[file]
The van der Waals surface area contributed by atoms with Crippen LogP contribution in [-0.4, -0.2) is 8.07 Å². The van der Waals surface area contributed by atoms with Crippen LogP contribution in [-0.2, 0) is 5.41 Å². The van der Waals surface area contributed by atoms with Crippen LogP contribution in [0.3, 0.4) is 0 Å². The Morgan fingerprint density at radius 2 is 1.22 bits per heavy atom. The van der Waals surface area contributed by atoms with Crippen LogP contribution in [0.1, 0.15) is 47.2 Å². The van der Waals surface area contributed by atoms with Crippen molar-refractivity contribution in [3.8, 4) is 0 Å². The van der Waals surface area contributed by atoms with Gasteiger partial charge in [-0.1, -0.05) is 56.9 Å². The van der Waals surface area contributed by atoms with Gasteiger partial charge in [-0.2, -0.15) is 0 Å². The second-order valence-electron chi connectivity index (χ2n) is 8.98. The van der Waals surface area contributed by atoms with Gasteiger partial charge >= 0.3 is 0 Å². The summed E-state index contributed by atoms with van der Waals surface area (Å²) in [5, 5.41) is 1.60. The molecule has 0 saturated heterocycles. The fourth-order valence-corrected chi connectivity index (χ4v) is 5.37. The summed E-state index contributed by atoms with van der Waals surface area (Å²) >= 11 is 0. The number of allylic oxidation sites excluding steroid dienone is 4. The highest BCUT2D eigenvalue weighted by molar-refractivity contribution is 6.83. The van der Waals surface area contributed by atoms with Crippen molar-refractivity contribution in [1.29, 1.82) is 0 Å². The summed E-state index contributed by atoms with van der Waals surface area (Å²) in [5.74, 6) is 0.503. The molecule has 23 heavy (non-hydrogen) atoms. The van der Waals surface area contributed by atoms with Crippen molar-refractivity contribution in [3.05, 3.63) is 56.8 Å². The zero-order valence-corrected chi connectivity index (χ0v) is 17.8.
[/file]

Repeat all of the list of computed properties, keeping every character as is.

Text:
The van der Waals surface area contributed by atoms with Crippen LogP contribution in [-0.4, -0.2) is 8.07 Å². The van der Waals surface area contributed by atoms with Crippen LogP contribution in [-0.2, 0) is 5.41 Å². The van der Waals surface area contributed by atoms with Crippen LogP contribution in [0.3, 0.4) is 0 Å². The Morgan fingerprint density at radius 2 is 1.22 bits per heavy atom. The van der Waals surface area contributed by atoms with Crippen LogP contribution in [0.1, 0.15) is 47.2 Å². The van der Waals surface area contributed by atoms with Crippen molar-refractivity contribution in [3.8, 4) is 0 Å². The van der Waals surface area contributed by atoms with Gasteiger partial charge in [-0.1, -0.05) is 56.9 Å². The van der Waals surface area contributed by atoms with Gasteiger partial charge in [-0.2, -0.15) is 0 Å². The second-order valence-electron chi connectivity index (χ2n) is 8.98. The van der Waals surface area contributed by atoms with Gasteiger partial charge >= 0.3 is 0 Å². The summed E-state index contributed by atoms with van der Waals surface area (Å²) in [5, 5.41) is 1.60. The molecule has 0 saturated heterocycles. The fourth-order valence-corrected chi connectivity index (χ4v) is 5.37. The summed E-state index contributed by atoms with van der Waals surface area (Å²) >= 11 is 0. The number of allylic oxidation sites excluding steroid dienone is 4. The highest BCUT2D eigenvalue weighted by molar-refractivity contribution is 6.83. The van der Waals surface area contributed by atoms with Crippen molar-refractivity contribution in [1.29, 1.82) is 0 Å². The summed E-state index contributed by atoms with van der Waals surface area (Å²) in [5.74, 6) is 0.503. The molecule has 23 heavy (non-hydrogen) atoms. The van der Waals surface area contributed by atoms with Crippen molar-refractivity contribution in [3.05, 3.63) is 56.8 Å². The zero-order valence-corrected chi connectivity index (χ0v) is 17.8.